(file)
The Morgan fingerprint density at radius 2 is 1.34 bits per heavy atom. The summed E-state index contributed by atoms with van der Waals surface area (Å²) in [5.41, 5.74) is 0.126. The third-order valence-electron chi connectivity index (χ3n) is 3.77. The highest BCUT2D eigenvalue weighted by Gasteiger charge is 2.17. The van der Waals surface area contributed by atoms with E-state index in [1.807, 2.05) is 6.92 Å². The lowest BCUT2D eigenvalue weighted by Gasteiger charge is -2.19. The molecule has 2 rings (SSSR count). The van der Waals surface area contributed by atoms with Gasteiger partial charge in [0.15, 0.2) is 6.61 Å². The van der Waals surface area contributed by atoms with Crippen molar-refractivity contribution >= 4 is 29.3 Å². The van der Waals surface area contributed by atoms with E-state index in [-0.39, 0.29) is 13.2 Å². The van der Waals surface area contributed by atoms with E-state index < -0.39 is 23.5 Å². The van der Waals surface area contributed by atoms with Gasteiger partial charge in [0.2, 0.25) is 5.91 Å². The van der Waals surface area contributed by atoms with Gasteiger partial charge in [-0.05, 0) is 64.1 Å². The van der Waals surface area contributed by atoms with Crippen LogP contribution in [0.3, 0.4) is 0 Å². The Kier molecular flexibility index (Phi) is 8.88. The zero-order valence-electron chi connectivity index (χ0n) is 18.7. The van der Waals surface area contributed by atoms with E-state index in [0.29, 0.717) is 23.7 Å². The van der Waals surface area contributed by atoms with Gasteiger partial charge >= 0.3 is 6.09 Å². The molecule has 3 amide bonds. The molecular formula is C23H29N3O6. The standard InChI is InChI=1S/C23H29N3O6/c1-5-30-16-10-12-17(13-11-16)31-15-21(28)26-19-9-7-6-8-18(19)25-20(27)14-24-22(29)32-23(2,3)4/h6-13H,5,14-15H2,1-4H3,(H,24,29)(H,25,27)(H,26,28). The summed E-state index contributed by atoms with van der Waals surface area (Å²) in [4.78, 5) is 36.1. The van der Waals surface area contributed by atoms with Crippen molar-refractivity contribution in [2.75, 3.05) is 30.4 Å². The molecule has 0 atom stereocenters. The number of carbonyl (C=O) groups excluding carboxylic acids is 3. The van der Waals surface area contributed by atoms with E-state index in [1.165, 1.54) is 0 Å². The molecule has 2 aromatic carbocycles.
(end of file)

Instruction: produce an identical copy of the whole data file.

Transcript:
The Morgan fingerprint density at radius 2 is 1.34 bits per heavy atom. The summed E-state index contributed by atoms with van der Waals surface area (Å²) in [5.41, 5.74) is 0.126. The third-order valence-electron chi connectivity index (χ3n) is 3.77. The highest BCUT2D eigenvalue weighted by Gasteiger charge is 2.17. The van der Waals surface area contributed by atoms with E-state index in [1.807, 2.05) is 6.92 Å². The lowest BCUT2D eigenvalue weighted by Gasteiger charge is -2.19. The molecule has 2 rings (SSSR count). The van der Waals surface area contributed by atoms with Gasteiger partial charge in [0.15, 0.2) is 6.61 Å². The van der Waals surface area contributed by atoms with Crippen molar-refractivity contribution >= 4 is 29.3 Å². The van der Waals surface area contributed by atoms with E-state index in [-0.39, 0.29) is 13.2 Å². The van der Waals surface area contributed by atoms with E-state index < -0.39 is 23.5 Å². The van der Waals surface area contributed by atoms with Gasteiger partial charge in [0.2, 0.25) is 5.91 Å². The van der Waals surface area contributed by atoms with Gasteiger partial charge in [-0.05, 0) is 64.1 Å². The van der Waals surface area contributed by atoms with Crippen LogP contribution in [0.3, 0.4) is 0 Å². The Kier molecular flexibility index (Phi) is 8.88. The zero-order valence-electron chi connectivity index (χ0n) is 18.7. The van der Waals surface area contributed by atoms with E-state index in [0.29, 0.717) is 23.7 Å². The van der Waals surface area contributed by atoms with Gasteiger partial charge >= 0.3 is 6.09 Å². The molecule has 3 amide bonds. The molecular formula is C23H29N3O6. The standard InChI is InChI=1S/C23H29N3O6/c1-5-30-16-10-12-17(13-11-16)31-15-21(28)26-19-9-7-6-8-18(19)25-20(27)14-24-22(29)32-23(2,3)4/h6-13H,5,14-15H2,1-4H3,(H,24,29)(H,25,27)(H,26,28). The summed E-state index contributed by atoms with van der Waals surface area (Å²) in [4.78, 5) is 36.1. The van der Waals surface area contributed by atoms with Crippen molar-refractivity contribution in [2.75, 3.05) is 30.4 Å². The molecule has 0 atom stereocenters. The number of carbonyl (C=O) groups excluding carboxylic acids is 3. The van der Waals surface area contributed by atoms with E-state index in [1.165, 1.54) is 0 Å². The molecule has 2 aromatic carbocycles.